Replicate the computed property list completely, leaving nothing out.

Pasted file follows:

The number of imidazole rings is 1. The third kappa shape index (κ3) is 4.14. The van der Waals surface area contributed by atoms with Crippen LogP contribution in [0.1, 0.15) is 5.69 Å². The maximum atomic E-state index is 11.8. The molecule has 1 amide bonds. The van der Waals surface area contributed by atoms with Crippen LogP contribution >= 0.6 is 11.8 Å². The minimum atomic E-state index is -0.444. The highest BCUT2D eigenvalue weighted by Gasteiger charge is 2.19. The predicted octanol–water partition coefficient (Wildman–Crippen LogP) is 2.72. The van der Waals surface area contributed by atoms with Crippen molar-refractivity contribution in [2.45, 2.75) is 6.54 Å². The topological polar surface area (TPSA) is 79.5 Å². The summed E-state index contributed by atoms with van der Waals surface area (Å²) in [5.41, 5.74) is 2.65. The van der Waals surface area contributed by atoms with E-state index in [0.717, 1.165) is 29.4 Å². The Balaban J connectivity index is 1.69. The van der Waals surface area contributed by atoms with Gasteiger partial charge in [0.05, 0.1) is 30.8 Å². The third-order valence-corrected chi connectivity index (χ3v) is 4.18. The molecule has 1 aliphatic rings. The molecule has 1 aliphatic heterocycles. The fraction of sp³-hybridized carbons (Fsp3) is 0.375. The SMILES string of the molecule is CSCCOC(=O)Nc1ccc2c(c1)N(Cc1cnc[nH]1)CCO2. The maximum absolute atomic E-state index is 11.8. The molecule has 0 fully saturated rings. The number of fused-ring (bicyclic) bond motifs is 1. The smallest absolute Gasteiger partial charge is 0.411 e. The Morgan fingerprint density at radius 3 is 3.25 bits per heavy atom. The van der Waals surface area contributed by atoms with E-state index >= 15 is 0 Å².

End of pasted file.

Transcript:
The number of imidazole rings is 1. The third kappa shape index (κ3) is 4.14. The van der Waals surface area contributed by atoms with Crippen LogP contribution in [0.1, 0.15) is 5.69 Å². The maximum atomic E-state index is 11.8. The molecule has 1 amide bonds. The van der Waals surface area contributed by atoms with Crippen LogP contribution >= 0.6 is 11.8 Å². The minimum atomic E-state index is -0.444. The highest BCUT2D eigenvalue weighted by Gasteiger charge is 2.19. The predicted octanol–water partition coefficient (Wildman–Crippen LogP) is 2.72. The van der Waals surface area contributed by atoms with Crippen molar-refractivity contribution in [2.45, 2.75) is 6.54 Å². The topological polar surface area (TPSA) is 79.5 Å². The summed E-state index contributed by atoms with van der Waals surface area (Å²) in [5.41, 5.74) is 2.65. The van der Waals surface area contributed by atoms with E-state index in [0.717, 1.165) is 29.4 Å². The Balaban J connectivity index is 1.69. The van der Waals surface area contributed by atoms with Gasteiger partial charge in [0.05, 0.1) is 30.8 Å². The third-order valence-corrected chi connectivity index (χ3v) is 4.18. The molecule has 1 aliphatic rings. The molecule has 1 aliphatic heterocycles. The fraction of sp³-hybridized carbons (Fsp3) is 0.375. The SMILES string of the molecule is CSCCOC(=O)Nc1ccc2c(c1)N(Cc1cnc[nH]1)CCO2. The maximum absolute atomic E-state index is 11.8. The molecule has 0 fully saturated rings. The number of fused-ring (bicyclic) bond motifs is 1. The smallest absolute Gasteiger partial charge is 0.411 e. The Morgan fingerprint density at radius 3 is 3.25 bits per heavy atom. The van der Waals surface area contributed by atoms with E-state index >= 15 is 0 Å².